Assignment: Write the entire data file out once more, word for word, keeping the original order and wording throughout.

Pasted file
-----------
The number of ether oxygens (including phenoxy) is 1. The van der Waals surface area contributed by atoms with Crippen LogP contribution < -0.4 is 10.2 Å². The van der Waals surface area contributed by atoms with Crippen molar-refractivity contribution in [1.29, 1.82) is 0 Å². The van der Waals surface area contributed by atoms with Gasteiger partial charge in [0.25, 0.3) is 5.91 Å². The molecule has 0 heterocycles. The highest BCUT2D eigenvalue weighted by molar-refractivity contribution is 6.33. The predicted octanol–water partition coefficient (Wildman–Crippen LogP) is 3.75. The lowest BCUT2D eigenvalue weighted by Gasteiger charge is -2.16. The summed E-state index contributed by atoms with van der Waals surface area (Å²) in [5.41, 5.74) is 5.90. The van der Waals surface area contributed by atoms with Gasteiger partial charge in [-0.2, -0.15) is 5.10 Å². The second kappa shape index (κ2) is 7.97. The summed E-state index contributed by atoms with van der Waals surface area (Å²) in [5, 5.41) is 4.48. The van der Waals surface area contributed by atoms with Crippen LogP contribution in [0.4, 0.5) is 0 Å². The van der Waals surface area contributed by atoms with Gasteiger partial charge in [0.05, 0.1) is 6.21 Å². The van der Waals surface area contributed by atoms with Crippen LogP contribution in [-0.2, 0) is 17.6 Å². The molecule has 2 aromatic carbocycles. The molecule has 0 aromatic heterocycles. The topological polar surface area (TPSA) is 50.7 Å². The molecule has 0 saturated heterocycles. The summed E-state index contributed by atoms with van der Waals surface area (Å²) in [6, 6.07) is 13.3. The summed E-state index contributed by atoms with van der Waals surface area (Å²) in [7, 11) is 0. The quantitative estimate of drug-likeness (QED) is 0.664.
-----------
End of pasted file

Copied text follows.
The number of ether oxygens (including phenoxy) is 1. The van der Waals surface area contributed by atoms with Crippen LogP contribution < -0.4 is 10.2 Å². The van der Waals surface area contributed by atoms with Crippen molar-refractivity contribution in [1.29, 1.82) is 0 Å². The van der Waals surface area contributed by atoms with Gasteiger partial charge in [0.25, 0.3) is 5.91 Å². The molecule has 0 heterocycles. The highest BCUT2D eigenvalue weighted by molar-refractivity contribution is 6.33. The predicted octanol–water partition coefficient (Wildman–Crippen LogP) is 3.75. The lowest BCUT2D eigenvalue weighted by Gasteiger charge is -2.16. The summed E-state index contributed by atoms with van der Waals surface area (Å²) in [5.41, 5.74) is 5.90. The van der Waals surface area contributed by atoms with Gasteiger partial charge in [-0.2, -0.15) is 5.10 Å². The second kappa shape index (κ2) is 7.97. The summed E-state index contributed by atoms with van der Waals surface area (Å²) in [5, 5.41) is 4.48. The van der Waals surface area contributed by atoms with Crippen LogP contribution in [0.4, 0.5) is 0 Å². The van der Waals surface area contributed by atoms with Gasteiger partial charge in [0.05, 0.1) is 6.21 Å². The van der Waals surface area contributed by atoms with Crippen LogP contribution in [-0.2, 0) is 17.6 Å². The molecule has 2 aromatic carbocycles. The molecule has 0 aromatic heterocycles. The topological polar surface area (TPSA) is 50.7 Å². The molecule has 0 saturated heterocycles. The summed E-state index contributed by atoms with van der Waals surface area (Å²) in [6, 6.07) is 13.3. The summed E-state index contributed by atoms with van der Waals surface area (Å²) in [7, 11) is 0. The quantitative estimate of drug-likeness (QED) is 0.664.